DATE: February 06; 7:30 AM
DISTANCE: 13.1 MI
PLACE: Lake Pontchartrain, New Orleans, LA
WEATHER: 41F (I could be off by a couple of degrees)
OFFICiAL TIME / PACE: 2:18:15 / 10:34MIN/MI
SWAG: Tech T-shirt
Since I have ranted a few times about the near last-minute course change, I’ll leave it alone (for the most part) in this race report. To quickly recap, the race organizers changed the course that would have taken us along the Mississippi River and through the French Quarter to a course that pretty much had us run around Lake Pontchartrain.
Grrr! Originally, I had a direct flight from NYC to New Orleans, but Delta canceled that flight. The idea was to go to the expo directly from the airport to pick up my crap head over to my inn. Since I was rebooked on a later flight out of NYC with a layover in Atlanta, I did not arrive in New Orleans until the end of the day.
Overall, I thought the folks at Rock n Roll did a decent job with the expo because I really did not have any issues getting my race crap and taking a few pre-race pics.
A LOL moment at the expo: Who goes to a race expo and is like: While I’m here, let me pick up a set of knives? Since we were in the Deep South, I’m surprised that there was not a vendor selling guns and ammo. 😉
Pre-start to Start:
I was very appreciative that Run Rock n Roll had shuttles taking runners (and their guests) from New Orleans Central Business District (CBD) to the race’s start on the University of New Orleans (UNO) campus. Because of the original course, I booked a place that was about a 0.5-mile walk from the start. However, for the new start at UNO, I had to walk about 2 miles to the Convention Center to catch the shuttle to UNO. I did not mind that walk too much because I figured that could serve an easy warm-up.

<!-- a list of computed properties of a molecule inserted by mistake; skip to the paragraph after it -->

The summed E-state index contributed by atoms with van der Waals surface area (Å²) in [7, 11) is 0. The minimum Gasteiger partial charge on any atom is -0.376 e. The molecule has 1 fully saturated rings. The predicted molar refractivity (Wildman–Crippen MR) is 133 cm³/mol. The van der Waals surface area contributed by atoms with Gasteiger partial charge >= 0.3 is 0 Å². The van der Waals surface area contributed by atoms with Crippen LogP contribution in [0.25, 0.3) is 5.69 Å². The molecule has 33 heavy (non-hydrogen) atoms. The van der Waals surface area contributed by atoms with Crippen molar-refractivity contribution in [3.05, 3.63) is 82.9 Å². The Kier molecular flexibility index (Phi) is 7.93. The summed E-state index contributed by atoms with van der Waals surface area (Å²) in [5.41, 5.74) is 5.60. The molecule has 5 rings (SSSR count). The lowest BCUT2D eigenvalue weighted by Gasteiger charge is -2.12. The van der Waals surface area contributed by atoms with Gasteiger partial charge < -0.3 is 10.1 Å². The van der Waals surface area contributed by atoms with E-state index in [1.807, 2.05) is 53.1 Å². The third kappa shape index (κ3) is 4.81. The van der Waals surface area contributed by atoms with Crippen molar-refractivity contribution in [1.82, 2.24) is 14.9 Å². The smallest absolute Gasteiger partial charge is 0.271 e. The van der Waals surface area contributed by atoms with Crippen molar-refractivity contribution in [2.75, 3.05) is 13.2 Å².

The calmness of Bourbon St. at 6:30 am.
I am glad that I got my life together and woke up early enough to walk to the shuttle area in the CBD. After meeting someone from one of my FB running groups, she told me that she spent $65 bucks on an Uber from the French Quarter to UNO’s campus. Put it like this, a regular cab from the airport to the French Quarter is about $36.
Quick comments about the course:
While I am somewhat of a fan of courses with a couple of turns or a U-turn here and there, this course had way too many tight turns (at least 15) in my opinion. In the original course for the full marathon, which was canceled, this section was supposed to be about 6 miles of the marathon. Also, the original half marathon course was not supposed to pass through this section of the city. Basically, the organizers crammed a 13.1-mile course into a 6-mile stretch of a marathon’s course.
Because of the multiple turns, there were a lot of in and out components of the course, which is not a bad thing IF there is enough space for runners going in and coming out.
I saw a couple of nasty falls because some folks would run in oncoming “traffic” to pass other runners but ended up colliding with people running in the opposite direction.
There were several points where you either had to make a hard turn or a U-turn depending on the race (5K, 10K or half marathon). While I knew that I was following the correct arrows for the half-marathon, there was that lingering thought of not making the correct turn and was running the wrong course. You know, kind of like thinking that you left the stove on after leaving your house. I guess this is not a problem within the first few miles of a race, but it drives me crazy having to “think” about a course when I’m 10 miles into a race. Like most folks, I just want to worry about finishing.
One good thing . . . I think. There were not too many potholes in this course. Because of the high water table in the area, New Orleans is notoriously known for its potholes and crappy roads in general.
Mile 0 – Mile 5:
Average pace: 10:45